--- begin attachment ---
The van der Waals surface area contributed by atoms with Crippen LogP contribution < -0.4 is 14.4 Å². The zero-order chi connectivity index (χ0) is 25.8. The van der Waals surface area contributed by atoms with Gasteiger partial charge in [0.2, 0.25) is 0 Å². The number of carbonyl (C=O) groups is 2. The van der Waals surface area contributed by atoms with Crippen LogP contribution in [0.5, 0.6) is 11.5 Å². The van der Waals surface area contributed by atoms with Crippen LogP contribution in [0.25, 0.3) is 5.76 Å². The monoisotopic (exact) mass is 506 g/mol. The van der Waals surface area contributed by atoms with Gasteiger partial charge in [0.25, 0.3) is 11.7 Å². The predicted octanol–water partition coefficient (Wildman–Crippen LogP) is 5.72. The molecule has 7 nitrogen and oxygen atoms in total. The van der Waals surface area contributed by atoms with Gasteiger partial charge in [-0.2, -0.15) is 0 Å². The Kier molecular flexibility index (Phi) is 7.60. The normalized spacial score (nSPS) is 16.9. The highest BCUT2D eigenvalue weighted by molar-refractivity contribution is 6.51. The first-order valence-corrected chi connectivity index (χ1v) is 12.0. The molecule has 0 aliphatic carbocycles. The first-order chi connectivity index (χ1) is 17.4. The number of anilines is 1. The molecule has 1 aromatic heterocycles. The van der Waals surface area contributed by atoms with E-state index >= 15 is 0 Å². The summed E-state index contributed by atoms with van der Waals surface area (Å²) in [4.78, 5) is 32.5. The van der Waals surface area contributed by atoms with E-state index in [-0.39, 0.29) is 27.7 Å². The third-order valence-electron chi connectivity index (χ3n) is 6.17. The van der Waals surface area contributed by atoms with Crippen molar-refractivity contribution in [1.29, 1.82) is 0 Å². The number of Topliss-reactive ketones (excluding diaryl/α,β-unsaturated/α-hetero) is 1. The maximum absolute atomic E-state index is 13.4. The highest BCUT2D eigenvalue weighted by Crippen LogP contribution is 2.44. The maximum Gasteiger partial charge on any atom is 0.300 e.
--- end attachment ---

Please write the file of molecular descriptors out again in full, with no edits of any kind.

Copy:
The van der Waals surface area contributed by atoms with Crippen LogP contribution < -0.4 is 14.4 Å². The zero-order chi connectivity index (χ0) is 25.8. The van der Waals surface area contributed by atoms with Gasteiger partial charge in [0.2, 0.25) is 0 Å². The number of carbonyl (C=O) groups is 2. The van der Waals surface area contributed by atoms with Crippen LogP contribution in [0.5, 0.6) is 11.5 Å². The van der Waals surface area contributed by atoms with Crippen LogP contribution in [0.25, 0.3) is 5.76 Å². The monoisotopic (exact) mass is 506 g/mol. The van der Waals surface area contributed by atoms with Gasteiger partial charge in [0.25, 0.3) is 11.7 Å². The predicted octanol–water partition coefficient (Wildman–Crippen LogP) is 5.72. The molecule has 7 nitrogen and oxygen atoms in total. The van der Waals surface area contributed by atoms with Gasteiger partial charge in [-0.2, -0.15) is 0 Å². The Kier molecular flexibility index (Phi) is 7.60. The normalized spacial score (nSPS) is 16.9. The highest BCUT2D eigenvalue weighted by molar-refractivity contribution is 6.51. The first-order valence-corrected chi connectivity index (χ1v) is 12.0. The molecule has 0 aliphatic carbocycles. The first-order chi connectivity index (χ1) is 17.4. The number of anilines is 1. The molecule has 1 aromatic heterocycles. The van der Waals surface area contributed by atoms with E-state index >= 15 is 0 Å². The summed E-state index contributed by atoms with van der Waals surface area (Å²) in [4.78, 5) is 32.5. The van der Waals surface area contributed by atoms with E-state index in [-0.39, 0.29) is 27.7 Å². The third-order valence-electron chi connectivity index (χ3n) is 6.17. The van der Waals surface area contributed by atoms with Crippen molar-refractivity contribution in [1.29, 1.82) is 0 Å². The number of Topliss-reactive ketones (excluding diaryl/α,β-unsaturated/α-hetero) is 1. The maximum absolute atomic E-state index is 13.4. The highest BCUT2D eigenvalue weighted by Crippen LogP contribution is 2.44. The maximum Gasteiger partial charge on any atom is 0.300 e.